The resurrection of a once admired artist
Constance Stokes: Art & Life By Lucilla Wyborn d’Abrera Hill House Publishers, 234pp, $95 (HB) Constance Stokes slipped from the art world stage after the 1950s. There have been valiant attempts to resuscitate her by curator Jane Clark, author Anne Summers and now Stokes’s daughter Lucilla Wyborn d’Abrera in this lavish, beautifully illustrated volume.
It was not some conspiracy by the maledominated art fraternity that precipitated her decline. Very few female artists had received as much attention and praise as Stokes did in her early years. She was admired and encouraged by then National Gallery of Victoria director Lindsay Bernard Hall and various critics, and her works were purchased by the NGV and prominent Victorian families such as the Carnegies and the Murdochs.
Of Cornish ancestry and Catholic religion, Constance Parkin was the youngest of James Henry Parkin and Mary Jane Martin’s five children. She was born in 1906 in the Wimmera district of western Victoria, a prosperous wheat and sheep-farming belt. Those resilient Cornish genes would stand her in good stead. She survived whooping cough at three months, diphtheria at age nine and puerperal fever giving birth to her first child. All these diseases were regarded as killers well into the 1950s.
D’Abrera’s account suggests her mother had an idyllic childhood and adolescence and a great deal of freedom to roam. There were singing lessons, visits to concerts and the opera, pic-
May 23-24, 2015 nics, boating, parties and dancing — the standard pastimes of the ‘‘landed gentry’’. The author’s research is wide-ranging and heartfelt, and her style is precise, although the reader may detect a hint of hauteur in it.
At 19, Constance overcame her mother’s hesitation about attending art school at the NGV (art schools were then thought to be hotbeds of bohemianism). She blossomed there. Her discoveries are amplified by a quote from fellow student George Johnston, later a novelist: “the strange palisades of the assembled easels, the scatter everywhere of dismembered fragments, severed heads, amputated hands or feet … and limbless torsos, the blank white staring of sightless eyeballs, the startling contrast of the girl students in their floral smocks moving with indifference between the uncoloured figleaves of naked gods … ”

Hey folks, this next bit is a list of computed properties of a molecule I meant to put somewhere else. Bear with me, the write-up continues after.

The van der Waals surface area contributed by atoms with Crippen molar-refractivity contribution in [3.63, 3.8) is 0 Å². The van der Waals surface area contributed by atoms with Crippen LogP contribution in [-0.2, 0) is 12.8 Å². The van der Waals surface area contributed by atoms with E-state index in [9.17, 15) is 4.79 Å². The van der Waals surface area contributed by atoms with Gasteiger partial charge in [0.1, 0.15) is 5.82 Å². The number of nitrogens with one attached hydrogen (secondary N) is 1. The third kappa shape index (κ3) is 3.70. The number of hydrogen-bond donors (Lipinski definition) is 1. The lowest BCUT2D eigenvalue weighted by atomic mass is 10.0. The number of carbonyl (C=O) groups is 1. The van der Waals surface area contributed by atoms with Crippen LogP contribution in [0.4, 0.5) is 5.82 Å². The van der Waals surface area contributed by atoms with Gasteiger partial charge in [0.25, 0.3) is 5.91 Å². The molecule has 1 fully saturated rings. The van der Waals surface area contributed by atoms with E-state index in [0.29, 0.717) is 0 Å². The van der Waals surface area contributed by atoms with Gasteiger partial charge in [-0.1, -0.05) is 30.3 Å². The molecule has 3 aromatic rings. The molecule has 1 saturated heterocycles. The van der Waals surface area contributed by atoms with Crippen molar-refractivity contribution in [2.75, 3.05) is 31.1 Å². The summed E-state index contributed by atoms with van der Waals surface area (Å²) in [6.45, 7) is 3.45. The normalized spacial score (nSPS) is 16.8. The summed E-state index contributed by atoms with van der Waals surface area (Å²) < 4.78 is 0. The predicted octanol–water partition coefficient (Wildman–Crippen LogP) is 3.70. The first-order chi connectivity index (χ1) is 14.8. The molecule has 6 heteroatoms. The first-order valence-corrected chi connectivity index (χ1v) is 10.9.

Constance’s drawing was so assured that Hall remarked she must have been an artist in a previous life. The rigorously academic style of teaching, where students proceeded from sketching in charcoal, conte crayon and pencil the plaster casts of antique sculpture, to painting live models, suited Constance perfectly. Looking at her accomplished works from this period, one can only speculate how her path might have been different in the 50s and beyond with more rigorous critical advice. There is a portrait from this period that is so imaginative in composition, so unadorned, that it might have been painted yesterday rather than 1928. Other admirable portraits from these student years include one of Eric Stokes, son of an industrial magnate, whom she married in 1933.
Her four years at the gallery school saw her attract the patronage of well-heeled buyers, but even then, one critic remarked that she “already [displayed] the dangerous facility of a Royal Academician” — a double-edged compliment indeed. One thing is certain, during the late 20s and the 30s her portraits were unquestionably bolder, livelier and more confidently abbreviated than those of her male counterparts.
When she won the NGV travelling scholarship in 1929, the prize of £450 propelled her to studies at the Royal Academy in London, and later to Paris to study with cubist painter and teacher Andre Lhote. Through the years several Australian female painters passed through his studio, including Dorrit Black, Grace Crowley and Anne Dangar. In later decades Stokes would ignore Lhote’s dictum: “The poorer the palette the richer the picture.’’
D’Abrera’s narrative is embedded in world events, so there is mention of the suffragette movement gaining momentum, Federation, both world wars and the Depression.
Her good fortune was to have had a mother who wrote engagingly about her experiences abroad and the book is peppered with memor- able anecdotes from her notes, letters and diaries. In her travels, Stokes seemed to arrive everywhere — Spain, Italy, Germany — just before or after calamity unfolded. She and her new husband experienced the Nazi juggernaut in Berlin in 1934. “If you went into a post office … you’d say ‘Heil Hitler’, and you would be struck down if you didn’t do it.”
On her return to Melbourne, she set up a studio at 9 Collins Street, but the stress of leading two lives — artist and the wife of a company director — took its toll. As three children made their appearance she exhibited only three or four paintings a year. One is reminded here of Auden’s melancholy view that “there is no more sombre enemy of good art than the pram in the hall”. Nevertheless as the author stresses, these elicited “enormous praise from both critics and connoisseurs”.
In fact Stokes’s painting style during and beyond the war years veers dramatically in several directions, as academic tradition gave way to flatter picture planes, electric colours, agitated brushwork and abbreviated forms. The generous number of reproductions allow the reader to see the influences of William Dobell, Russell Drysdale, Donald Friend, Justin O’Brien, Jean Bellette, Henri Matisse — even Odilon Redon.
And here lies the dilemma: while her draughtsmanship never faltered, her later works are intensely saccharine in mood and palette. This reviewer finds herself in agreement with the observations of art historian Christopher Heathcote who hints that Stokes’s early success had much to do with her prominent and prosperous connections.